As developer seVen explains on the hashDROP page..

hashDROP is a front-end for checksum which enables you to queue a bunch of jobs (files/folders) and then pass them all through checksum with your own custom switches in one batch process.

On seVen's desktop, at least, it looks something like this..

### Batch RunnerRun multiple programs in a batch..

I originally designed Batch Runner to run a big batch of tests on checksum before release, but it has since proven useful for other tasks, so I spruced it up a bit, made it available.

If you want to run loads of hashing jobs using the same switches, hashDROP is probably more useful to you. But if you want to run lots of checksum jobs with different switches, or as part of a larger batch of jobs involving other programs, then check out Batch Runner.

Batches can be saved, selected from a drop-down, run from the command-line, even from inside other batches, so it's handy for repetitive scheduled tasks, or application test suites, as well as general batch duties. At least on my desktop, it looks like this..

## Automatic Music playlists..

Perhaps checksum's second most common extra usage is making music playlists. After you have ripped an album, you will most likely want a playlist along with your checksums, so why not do both at once? checksum can.

Right-click a folder and SHIFT-Select the checksum option (which pops up the one-shot options dialog), check either the Winamp playlists (.m3u/.m3u8) or shoutcast playlists (.pls) option, and then do it now! You're done.

By default, checksum will also recurse (dig) into other folders inside the root (top) folder. Now you've got music playlists that you can click to play the whole album in your media player.

Note that checksum will thoughtfully switch your file masks to your current music group when you select a playlists option, reckoning that you'll probably only want to actually hash the music files, not associated images, info files and such, but it's easy enough to switch it back to *.* (hash all files) if you need that. The rationale behind this being that it's what most people want, so the majority get the simpler, two-click task.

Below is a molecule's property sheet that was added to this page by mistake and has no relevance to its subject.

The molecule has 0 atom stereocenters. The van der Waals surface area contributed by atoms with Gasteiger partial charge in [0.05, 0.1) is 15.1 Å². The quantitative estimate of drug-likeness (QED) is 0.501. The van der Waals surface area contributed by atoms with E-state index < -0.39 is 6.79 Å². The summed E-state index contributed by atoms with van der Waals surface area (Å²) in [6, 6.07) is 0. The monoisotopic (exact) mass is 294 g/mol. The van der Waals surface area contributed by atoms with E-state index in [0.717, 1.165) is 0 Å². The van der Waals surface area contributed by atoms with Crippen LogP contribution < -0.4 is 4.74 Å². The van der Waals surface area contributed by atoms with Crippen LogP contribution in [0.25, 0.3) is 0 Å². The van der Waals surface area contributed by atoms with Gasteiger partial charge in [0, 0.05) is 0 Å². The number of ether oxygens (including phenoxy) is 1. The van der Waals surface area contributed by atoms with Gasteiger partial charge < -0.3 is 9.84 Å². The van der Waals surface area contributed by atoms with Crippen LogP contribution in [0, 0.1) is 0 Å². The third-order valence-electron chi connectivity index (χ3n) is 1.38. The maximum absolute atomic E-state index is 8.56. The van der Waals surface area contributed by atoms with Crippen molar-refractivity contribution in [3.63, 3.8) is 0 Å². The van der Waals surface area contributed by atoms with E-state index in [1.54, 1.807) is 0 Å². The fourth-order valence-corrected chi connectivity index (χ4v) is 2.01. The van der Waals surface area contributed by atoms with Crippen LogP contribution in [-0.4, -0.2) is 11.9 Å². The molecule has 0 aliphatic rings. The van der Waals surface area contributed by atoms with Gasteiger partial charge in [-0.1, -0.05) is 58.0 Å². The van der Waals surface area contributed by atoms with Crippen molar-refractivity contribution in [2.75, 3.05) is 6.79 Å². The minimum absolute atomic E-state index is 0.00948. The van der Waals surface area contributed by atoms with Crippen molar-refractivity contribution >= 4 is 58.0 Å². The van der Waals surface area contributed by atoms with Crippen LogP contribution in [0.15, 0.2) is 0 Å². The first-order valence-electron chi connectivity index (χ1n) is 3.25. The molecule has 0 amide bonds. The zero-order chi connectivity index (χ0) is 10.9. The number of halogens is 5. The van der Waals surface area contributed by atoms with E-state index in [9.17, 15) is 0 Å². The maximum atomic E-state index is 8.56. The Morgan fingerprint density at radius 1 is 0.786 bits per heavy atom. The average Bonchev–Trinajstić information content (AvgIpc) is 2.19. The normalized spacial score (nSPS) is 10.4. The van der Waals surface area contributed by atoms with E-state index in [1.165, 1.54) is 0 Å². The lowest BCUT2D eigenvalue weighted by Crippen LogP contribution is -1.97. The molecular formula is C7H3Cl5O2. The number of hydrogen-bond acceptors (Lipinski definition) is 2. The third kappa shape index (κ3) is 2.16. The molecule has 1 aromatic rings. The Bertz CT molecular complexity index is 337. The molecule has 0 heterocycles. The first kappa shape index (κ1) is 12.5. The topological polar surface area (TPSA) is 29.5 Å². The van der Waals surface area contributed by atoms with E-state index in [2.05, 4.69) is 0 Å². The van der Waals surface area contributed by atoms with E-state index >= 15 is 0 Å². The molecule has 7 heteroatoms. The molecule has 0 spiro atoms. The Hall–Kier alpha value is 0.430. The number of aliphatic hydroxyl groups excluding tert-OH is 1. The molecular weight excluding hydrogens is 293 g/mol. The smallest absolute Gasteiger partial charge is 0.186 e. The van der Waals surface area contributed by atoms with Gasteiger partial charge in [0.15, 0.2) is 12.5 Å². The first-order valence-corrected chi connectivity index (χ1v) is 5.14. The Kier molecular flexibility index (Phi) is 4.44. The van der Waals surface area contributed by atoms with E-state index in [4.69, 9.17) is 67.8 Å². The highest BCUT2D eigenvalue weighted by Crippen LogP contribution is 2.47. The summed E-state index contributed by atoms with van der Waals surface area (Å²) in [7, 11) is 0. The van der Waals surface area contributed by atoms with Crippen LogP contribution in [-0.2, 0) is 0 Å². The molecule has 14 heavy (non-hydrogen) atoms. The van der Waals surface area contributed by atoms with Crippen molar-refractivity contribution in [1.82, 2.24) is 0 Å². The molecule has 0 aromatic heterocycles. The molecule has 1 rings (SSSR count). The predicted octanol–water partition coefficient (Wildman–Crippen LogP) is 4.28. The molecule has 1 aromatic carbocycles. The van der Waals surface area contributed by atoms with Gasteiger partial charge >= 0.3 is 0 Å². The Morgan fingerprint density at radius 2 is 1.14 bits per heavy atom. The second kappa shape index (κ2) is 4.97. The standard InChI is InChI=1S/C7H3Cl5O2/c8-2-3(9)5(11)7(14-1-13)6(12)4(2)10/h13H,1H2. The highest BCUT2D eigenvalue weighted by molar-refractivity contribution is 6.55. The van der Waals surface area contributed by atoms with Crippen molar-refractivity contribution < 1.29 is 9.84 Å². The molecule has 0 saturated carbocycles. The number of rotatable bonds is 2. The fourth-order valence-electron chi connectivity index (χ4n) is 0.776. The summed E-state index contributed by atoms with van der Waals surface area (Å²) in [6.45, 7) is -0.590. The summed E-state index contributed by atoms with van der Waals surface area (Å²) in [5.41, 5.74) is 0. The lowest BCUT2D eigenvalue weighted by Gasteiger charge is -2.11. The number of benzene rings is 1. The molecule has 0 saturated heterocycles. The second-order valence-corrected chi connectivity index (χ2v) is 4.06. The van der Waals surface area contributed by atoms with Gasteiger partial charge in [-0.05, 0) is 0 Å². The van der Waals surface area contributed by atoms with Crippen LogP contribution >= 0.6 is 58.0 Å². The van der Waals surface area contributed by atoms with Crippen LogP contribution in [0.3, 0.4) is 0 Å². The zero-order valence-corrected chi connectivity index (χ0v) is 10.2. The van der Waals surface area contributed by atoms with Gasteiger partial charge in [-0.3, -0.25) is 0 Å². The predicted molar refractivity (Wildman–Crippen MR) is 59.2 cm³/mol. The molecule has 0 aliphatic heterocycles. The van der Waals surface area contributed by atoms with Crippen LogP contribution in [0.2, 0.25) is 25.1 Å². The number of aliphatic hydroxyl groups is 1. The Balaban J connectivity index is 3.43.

If you do this sort of thing a lot, check out the next section, for how to put this functionality directly into your Explorer context menu, and skip the dialog altogether..

On the subject of music files, you may encounter a lot of these, and fancy creating a custom explorer right-click command along the lines of "checksum all music files", or something like that. No problem; you can simply create a new command in the registry, add the "m" switch add your file masks, right?

But what if you change your file masks? Perhaps add a new music file type? Do you have to go and change your registry again? NO! checksum has it covered. Instead of specifying individual file masks, use your group name in the command, e.g. m(music) and checksum applies all the file masks from that group automatically, so your concept command is always up-to-date with your latest preferences.

Here's an example registry command that would do exactly that. Copy and paste into an empty plain text file, save as something.reg, and merge it into your registry. If you installed checksum in a different location, edit the path to checksum before you merge it into the registry (not forgetting to escape all path backslashes - in other words, double them)..

Windows Registry Editor Version 5.00

[HKEY_CLASSES_ROOT\Directory\shell\01b.checksum music]
@="Checksum &MUSIC files.."

[HKEY_CLASSES_ROOT\Directory\shell\01b.checksum music\command]
@="\"C:\\Program Files\\corz\\checksum\\checksum.exe\" crm(music) \"%1\""


NOTE! If you add a "3" to the switches [i.e. make them c3rm(music)] you'll get a media player album playlist files created automatically along with the checksum files. Groovy! Here's one I prepared earlier.

### Setting new default Explorer context actions..

You can also change checksum's default Explorer commands, as well as add new commands, without going anywhere near the registry. Simply edit the installer's setup.ini file, [keys] section. For example, to always bring up the one-shot options dialog when creating checksums on folders and drives, you would add an "o" to those two commands..

HKCR\Directory\shell\01.|name|\command="|InstalledApp|" cor "%1" HKCR\Drive\shell\01.|name|\command="|InstalledApp|" cor "%1" Then run checksum's installer (setup.exe), and install/reinstall checksum with the new options. From then on, any time you select the "Create checksums.." Explorer context menu item, you will get the one-shot options dialog. If you would prefer to synchronize hashes under all circumstances, add a y, and so on.

## Creating checksums "quietly"..

If you want to script or schedule your hashing tasks, you will probably want checksum to run without any dialogs, notifications and so forth. If so, add the Quiet switch.. q

When the q options is used alone, if checksum encounters existing hash files, it continues as if you had clicked "No to All", in the "checksum file exists!" dialog, so no existing files are altered in any way. This is the safest default.

If you would prefer checksum to act as if you had clicked "Yes to all", instead, use q+, and any existing checksums will be overwritten.

If you want synchronization, add a y switch (it can be anywhere in the switches, so long as it's in there somewhere, but qy is just fine)

Quiet operation also works for verification, failures are logged, as usual. Like most of checksum's command-line switches, these behaviours can be set permanently, in your checksum.ini.

## Working with Cross-Platform hashes..